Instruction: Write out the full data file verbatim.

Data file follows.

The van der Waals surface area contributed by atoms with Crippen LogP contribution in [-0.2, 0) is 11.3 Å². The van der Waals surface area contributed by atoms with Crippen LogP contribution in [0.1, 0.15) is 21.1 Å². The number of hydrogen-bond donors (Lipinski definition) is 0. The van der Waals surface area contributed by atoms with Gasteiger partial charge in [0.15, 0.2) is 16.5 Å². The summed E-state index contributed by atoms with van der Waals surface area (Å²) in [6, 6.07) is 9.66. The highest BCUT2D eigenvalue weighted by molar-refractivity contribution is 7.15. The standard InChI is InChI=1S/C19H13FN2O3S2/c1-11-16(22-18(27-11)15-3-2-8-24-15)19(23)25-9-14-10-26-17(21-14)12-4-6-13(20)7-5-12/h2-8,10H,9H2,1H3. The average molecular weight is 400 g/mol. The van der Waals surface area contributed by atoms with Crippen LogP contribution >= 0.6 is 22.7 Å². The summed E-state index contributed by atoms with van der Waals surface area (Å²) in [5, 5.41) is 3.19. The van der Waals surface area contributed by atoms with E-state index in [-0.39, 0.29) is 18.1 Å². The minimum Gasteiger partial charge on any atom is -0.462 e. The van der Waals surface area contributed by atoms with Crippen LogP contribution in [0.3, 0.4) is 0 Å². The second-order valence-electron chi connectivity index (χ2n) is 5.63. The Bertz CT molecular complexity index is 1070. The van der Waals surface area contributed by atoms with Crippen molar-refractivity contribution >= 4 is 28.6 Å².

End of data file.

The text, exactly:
The van der Waals surface area contributed by atoms with Crippen LogP contribution in [-0.2, 0) is 11.3 Å². The van der Waals surface area contributed by atoms with Crippen LogP contribution in [0.1, 0.15) is 21.1 Å². The number of hydrogen-bond donors (Lipinski definition) is 0. The van der Waals surface area contributed by atoms with Gasteiger partial charge in [0.15, 0.2) is 16.5 Å². The summed E-state index contributed by atoms with van der Waals surface area (Å²) in [6, 6.07) is 9.66. The highest BCUT2D eigenvalue weighted by molar-refractivity contribution is 7.15. The standard InChI is InChI=1S/C19H13FN2O3S2/c1-11-16(22-18(27-11)15-3-2-8-24-15)19(23)25-9-14-10-26-17(21-14)12-4-6-13(20)7-5-12/h2-8,10H,9H2,1H3. The average molecular weight is 400 g/mol. The van der Waals surface area contributed by atoms with Crippen LogP contribution >= 0.6 is 22.7 Å². The summed E-state index contributed by atoms with van der Waals surface area (Å²) in [5, 5.41) is 3.19. The van der Waals surface area contributed by atoms with E-state index in [-0.39, 0.29) is 18.1 Å². The minimum Gasteiger partial charge on any atom is -0.462 e. The van der Waals surface area contributed by atoms with Crippen LogP contribution in [0.3, 0.4) is 0 Å². The second-order valence-electron chi connectivity index (χ2n) is 5.63. The Bertz CT molecular complexity index is 1070. The van der Waals surface area contributed by atoms with Crippen molar-refractivity contribution >= 4 is 28.6 Å².